Weeks before President-elect Barack Obama chose New Mexico Gov. Bill Richardson to head the Commerce Department, a small group of volunteers with ethics, tax and investigative expertise -- most of them lawyers -- scoured his background looking for embarrassing facts or political problems.
But the team underestimated a potential time bomb -- a grand jury investigation that had been focusing on Richardson's gubernatorial office. The investigation had been widely reported, but Richardson seemed convinced that the probe, which involved a campaign donor, was not likely to thwart his Senate confirmation.
Yesterday, however, Richardson abruptly withdrew from consideration. In the preceding weeks, the extent to which he had underestimated the seriousness of the FBI investigation became obvious both to Obama's vetting team and to Richardson's own staff.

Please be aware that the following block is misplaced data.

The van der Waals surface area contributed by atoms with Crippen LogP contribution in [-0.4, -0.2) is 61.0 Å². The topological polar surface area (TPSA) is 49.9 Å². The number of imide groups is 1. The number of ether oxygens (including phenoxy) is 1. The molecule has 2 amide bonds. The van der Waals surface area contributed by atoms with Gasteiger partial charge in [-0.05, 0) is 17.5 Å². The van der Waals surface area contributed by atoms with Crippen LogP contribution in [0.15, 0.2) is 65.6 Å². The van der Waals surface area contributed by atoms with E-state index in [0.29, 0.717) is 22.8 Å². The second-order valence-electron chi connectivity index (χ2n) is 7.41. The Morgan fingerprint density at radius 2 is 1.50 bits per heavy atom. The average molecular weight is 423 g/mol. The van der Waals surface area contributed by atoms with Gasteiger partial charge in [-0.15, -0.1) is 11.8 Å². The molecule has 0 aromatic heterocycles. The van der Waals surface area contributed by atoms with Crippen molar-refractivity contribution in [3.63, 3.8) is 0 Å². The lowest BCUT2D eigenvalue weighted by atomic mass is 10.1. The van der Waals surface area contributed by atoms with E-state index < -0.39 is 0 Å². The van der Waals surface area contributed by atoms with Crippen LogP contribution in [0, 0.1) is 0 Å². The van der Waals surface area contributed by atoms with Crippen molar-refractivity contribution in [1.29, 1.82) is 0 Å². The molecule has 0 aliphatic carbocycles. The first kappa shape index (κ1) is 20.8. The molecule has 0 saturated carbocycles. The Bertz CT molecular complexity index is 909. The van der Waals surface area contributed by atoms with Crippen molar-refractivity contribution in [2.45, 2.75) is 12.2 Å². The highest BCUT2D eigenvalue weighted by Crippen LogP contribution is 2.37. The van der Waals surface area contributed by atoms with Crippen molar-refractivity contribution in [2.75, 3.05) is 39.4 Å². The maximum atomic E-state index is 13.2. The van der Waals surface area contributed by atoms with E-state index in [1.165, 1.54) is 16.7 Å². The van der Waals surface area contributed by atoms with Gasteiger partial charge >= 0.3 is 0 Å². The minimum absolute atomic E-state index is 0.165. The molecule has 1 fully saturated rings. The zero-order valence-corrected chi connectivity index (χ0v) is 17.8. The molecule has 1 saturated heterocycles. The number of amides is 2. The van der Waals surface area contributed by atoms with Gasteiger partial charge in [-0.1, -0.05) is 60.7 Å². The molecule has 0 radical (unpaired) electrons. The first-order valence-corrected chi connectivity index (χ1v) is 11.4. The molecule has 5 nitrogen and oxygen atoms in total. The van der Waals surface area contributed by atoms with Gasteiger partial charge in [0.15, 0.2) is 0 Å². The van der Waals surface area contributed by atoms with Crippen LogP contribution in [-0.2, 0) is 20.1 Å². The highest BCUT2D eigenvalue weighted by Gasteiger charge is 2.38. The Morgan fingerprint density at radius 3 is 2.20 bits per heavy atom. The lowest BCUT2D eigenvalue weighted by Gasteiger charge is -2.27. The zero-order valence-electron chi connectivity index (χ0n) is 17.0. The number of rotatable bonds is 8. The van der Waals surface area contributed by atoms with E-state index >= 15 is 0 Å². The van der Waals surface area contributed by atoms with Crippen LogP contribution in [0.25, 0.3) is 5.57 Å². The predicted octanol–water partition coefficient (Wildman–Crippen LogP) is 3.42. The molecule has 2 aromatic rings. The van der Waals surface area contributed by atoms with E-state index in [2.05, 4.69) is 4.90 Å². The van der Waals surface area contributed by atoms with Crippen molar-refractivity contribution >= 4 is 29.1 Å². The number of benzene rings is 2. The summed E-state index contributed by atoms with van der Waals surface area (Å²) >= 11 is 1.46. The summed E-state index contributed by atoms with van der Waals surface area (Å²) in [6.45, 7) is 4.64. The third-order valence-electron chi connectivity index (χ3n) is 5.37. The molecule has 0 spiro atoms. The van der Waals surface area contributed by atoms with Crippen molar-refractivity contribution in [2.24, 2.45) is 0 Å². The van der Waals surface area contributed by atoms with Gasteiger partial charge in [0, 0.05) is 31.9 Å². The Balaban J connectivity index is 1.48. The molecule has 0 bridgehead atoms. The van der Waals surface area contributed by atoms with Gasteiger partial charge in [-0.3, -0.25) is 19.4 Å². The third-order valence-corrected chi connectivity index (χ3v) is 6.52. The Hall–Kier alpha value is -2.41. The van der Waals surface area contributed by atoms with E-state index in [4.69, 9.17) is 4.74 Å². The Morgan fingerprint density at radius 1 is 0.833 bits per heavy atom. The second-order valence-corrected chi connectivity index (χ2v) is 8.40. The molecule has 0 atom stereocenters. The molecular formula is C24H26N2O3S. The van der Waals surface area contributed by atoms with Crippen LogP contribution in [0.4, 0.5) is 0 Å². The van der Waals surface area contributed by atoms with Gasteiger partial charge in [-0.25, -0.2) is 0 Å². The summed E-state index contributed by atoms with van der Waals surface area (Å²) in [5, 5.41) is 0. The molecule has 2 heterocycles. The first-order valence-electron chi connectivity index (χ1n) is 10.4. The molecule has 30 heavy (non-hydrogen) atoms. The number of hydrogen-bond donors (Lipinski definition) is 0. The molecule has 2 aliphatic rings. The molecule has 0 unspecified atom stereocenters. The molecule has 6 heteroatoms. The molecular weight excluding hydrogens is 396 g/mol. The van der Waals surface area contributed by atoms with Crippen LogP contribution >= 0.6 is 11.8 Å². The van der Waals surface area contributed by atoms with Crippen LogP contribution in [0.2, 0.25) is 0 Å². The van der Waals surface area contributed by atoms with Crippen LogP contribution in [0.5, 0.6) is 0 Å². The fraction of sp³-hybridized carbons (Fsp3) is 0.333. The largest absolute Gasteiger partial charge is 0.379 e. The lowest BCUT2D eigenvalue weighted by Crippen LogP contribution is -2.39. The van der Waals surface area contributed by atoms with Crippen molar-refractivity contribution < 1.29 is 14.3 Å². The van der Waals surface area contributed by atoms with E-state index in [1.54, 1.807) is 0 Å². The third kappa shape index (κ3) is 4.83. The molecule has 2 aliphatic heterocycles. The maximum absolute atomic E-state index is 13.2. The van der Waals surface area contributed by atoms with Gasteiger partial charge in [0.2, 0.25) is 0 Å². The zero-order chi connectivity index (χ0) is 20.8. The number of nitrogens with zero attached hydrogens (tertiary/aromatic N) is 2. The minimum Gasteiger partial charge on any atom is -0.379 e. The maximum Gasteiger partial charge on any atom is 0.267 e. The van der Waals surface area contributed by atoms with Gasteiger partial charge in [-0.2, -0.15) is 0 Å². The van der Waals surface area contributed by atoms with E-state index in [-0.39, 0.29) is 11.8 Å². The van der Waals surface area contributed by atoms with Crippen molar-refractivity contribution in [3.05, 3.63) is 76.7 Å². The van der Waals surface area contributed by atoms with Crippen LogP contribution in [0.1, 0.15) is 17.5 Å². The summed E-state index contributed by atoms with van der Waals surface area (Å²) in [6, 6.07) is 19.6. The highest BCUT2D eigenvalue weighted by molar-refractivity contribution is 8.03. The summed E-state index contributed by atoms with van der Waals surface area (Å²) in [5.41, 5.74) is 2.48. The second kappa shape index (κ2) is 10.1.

Sources within the transition and the Justice Department said that Richardson had played down the importance of the probe and did not reveal that his office and staff could be at risk. The seriousness of the matter became apparent after the FBI began its own background check on Dec. 2. But Richardson's longtime aides defended his disclosures, noting that subjects under examination by a grand jury are rarely aware of its secret deliberations.
"This was out there, and he told them," said a senior Richardson aide, speaking on the condition of anonymity because of the ongoing investigation. "I feel that they just missed the boat on it. The FBI or the campaign or something. I don't think it's fair that this is being portrayed as him holding anything back."